LOS ANGELES – US actor and musician Harry Dean Stanton, who starred in the cult film “Paris, Texas,” by Wim Wenders, died on Friday at age 91 in a Los Angeles hospital, his agent confirmed.
Stanton, a long-time and highly praised artist, leaves behind a brand new film, “Lucky,” which will be released in the United States later this month and which according to critics contains one of the best interpretations of his career.
Harry Dean Stanton was born in 1926 in West Irvine, Kentucky, and served as a cook for US troops in World War II.
Upon his return to the United States, Stanton studied at the University of Kentucky before moving to California to launch his acting career.
For years he accumulated countless character roles, which in the end would become his specialty, but he had to wait until the 80s, when, already a veteran actor, he got leading roles which earned him great recognition from the public.
The German director Wim Wenders signed him to star in “Paris, Texas,” which won the Palme d’Or at the Cannes Film Festival for his thoughtful and melancholy reflection from a man who wanders through the desert without remembering who he is.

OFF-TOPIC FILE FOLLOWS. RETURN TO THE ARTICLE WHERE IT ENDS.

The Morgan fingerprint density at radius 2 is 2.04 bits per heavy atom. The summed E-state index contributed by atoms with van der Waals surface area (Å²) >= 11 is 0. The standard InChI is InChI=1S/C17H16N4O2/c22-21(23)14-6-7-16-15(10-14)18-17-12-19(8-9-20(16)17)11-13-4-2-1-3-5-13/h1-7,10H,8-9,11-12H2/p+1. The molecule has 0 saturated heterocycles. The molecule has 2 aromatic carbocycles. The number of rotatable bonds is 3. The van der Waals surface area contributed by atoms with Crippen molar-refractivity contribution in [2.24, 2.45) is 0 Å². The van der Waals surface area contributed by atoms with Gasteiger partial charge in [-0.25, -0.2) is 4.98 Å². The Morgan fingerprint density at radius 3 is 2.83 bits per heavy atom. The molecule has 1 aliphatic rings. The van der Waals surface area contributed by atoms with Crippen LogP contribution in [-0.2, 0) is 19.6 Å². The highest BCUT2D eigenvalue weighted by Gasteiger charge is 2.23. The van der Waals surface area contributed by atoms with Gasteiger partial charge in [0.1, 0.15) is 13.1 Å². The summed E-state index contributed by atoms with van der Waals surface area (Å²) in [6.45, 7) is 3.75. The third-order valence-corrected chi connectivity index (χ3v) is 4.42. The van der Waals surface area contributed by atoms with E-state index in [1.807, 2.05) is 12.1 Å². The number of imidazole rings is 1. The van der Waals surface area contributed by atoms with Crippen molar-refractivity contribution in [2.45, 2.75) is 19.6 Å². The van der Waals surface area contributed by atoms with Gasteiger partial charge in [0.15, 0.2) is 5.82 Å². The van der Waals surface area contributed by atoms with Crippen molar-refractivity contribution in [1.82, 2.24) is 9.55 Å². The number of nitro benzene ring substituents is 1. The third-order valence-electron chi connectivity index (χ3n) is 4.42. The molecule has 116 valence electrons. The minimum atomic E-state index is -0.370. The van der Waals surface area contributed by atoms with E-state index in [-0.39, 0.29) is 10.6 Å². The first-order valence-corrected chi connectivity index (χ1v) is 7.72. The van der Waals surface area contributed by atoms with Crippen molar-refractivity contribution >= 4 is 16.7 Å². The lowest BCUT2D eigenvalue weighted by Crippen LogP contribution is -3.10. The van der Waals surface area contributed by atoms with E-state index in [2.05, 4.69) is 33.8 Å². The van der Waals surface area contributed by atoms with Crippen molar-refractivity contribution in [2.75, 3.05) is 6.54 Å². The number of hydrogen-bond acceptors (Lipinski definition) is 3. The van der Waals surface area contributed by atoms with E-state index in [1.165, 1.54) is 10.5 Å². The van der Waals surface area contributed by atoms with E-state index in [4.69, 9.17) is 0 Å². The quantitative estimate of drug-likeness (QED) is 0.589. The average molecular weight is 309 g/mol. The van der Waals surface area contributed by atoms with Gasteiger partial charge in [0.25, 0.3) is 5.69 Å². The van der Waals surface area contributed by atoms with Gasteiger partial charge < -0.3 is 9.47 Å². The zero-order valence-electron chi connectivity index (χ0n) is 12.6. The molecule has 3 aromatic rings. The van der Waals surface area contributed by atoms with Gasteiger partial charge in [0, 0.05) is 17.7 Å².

“Paris, Texas” featured a script by the recently deceased Sam Shepard and a memorable soundtrack by Ry Cooder.
With a sharp and mysterious face and a powerful presence on the screen, Stanton participated in other films, with more or less secondary roles, such as Ridley Scott’s “Alien” (1979); John Carpenter’s “Rescue in New York” (1981); “Pretty in Pink” (1986), written by John Hughes; and Martin Scorsese’s “Last Temptation of Christ” (1988).
As a supporting actor, Stanton also became a favorite of other prestigious filmmakers such as Paolo Sorrentino (“A Place to Stay,” 2011), Francis Ford Coppola (“Godfather II,” 1974) and “Heart Beat,” 1981), Sam Peckinpah (“Pat Garrett and Billy the Kid,” 1973) or Frank Darabont (“The Green Mile,” 1999).
And David Lynch was one of the directors who required his services assiduously.
Stanton starred in his films “Wild Heart” (1990), “Twin Peaks: The Journal of Laura Palmer” (1992), “A True Story” (1999) and in the “Inland Empire” (2006) which was released the same year.
In 2012, the documentary “Harry Dean Stanton: Partly Fiction” by Sophie Huber was presented, reviewing the career of an actor who may not have shone as a big Hollywood star but whose work and talent were highly respected within American cinema.
Stanton, who was friends with Jack Nicholson and Bob Dylan, also excelled in the world of music as a reputed guitarist and singer.
US author Stephen King reacted on his Twitter account with: “Harry Dean Stanton had the best line in CHRISTINE: “I’m selling’ this shithole and buyin’ a condo.” Rest in peace, HD. You were great.”